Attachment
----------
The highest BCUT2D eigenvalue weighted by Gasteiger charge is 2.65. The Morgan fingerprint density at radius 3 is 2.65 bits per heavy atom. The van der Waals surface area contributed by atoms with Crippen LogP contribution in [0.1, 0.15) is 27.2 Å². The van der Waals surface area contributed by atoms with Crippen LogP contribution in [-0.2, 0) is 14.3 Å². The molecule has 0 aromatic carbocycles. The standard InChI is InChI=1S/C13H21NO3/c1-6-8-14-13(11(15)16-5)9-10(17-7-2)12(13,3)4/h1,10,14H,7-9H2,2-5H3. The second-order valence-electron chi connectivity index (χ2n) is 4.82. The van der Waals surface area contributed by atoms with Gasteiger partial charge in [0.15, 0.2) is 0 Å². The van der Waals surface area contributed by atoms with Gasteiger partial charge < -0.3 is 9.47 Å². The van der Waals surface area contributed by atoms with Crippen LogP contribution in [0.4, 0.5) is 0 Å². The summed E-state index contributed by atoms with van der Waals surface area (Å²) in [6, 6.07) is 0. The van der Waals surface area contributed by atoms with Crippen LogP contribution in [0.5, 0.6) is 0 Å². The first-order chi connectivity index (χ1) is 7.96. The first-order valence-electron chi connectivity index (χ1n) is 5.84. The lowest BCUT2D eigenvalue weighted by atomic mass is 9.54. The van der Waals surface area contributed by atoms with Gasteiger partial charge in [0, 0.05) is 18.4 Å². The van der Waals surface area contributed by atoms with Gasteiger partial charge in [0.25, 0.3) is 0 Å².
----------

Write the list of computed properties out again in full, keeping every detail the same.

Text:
The highest BCUT2D eigenvalue weighted by Gasteiger charge is 2.65. The Morgan fingerprint density at radius 3 is 2.65 bits per heavy atom. The van der Waals surface area contributed by atoms with Crippen LogP contribution in [0.1, 0.15) is 27.2 Å². The van der Waals surface area contributed by atoms with Crippen LogP contribution in [-0.2, 0) is 14.3 Å². The molecule has 0 aromatic carbocycles. The standard InChI is InChI=1S/C13H21NO3/c1-6-8-14-13(11(15)16-5)9-10(17-7-2)12(13,3)4/h1,10,14H,7-9H2,2-5H3. The second-order valence-electron chi connectivity index (χ2n) is 4.82. The van der Waals surface area contributed by atoms with Gasteiger partial charge in [0.15, 0.2) is 0 Å². The van der Waals surface area contributed by atoms with Gasteiger partial charge < -0.3 is 9.47 Å². The van der Waals surface area contributed by atoms with Crippen LogP contribution in [0.4, 0.5) is 0 Å². The summed E-state index contributed by atoms with van der Waals surface area (Å²) in [6, 6.07) is 0. The van der Waals surface area contributed by atoms with Crippen LogP contribution in [0.5, 0.6) is 0 Å². The first-order chi connectivity index (χ1) is 7.96. The first-order valence-electron chi connectivity index (χ1n) is 5.84. The lowest BCUT2D eigenvalue weighted by atomic mass is 9.54. The van der Waals surface area contributed by atoms with Gasteiger partial charge in [0, 0.05) is 18.4 Å². The van der Waals surface area contributed by atoms with Gasteiger partial charge in [0.25, 0.3) is 0 Å².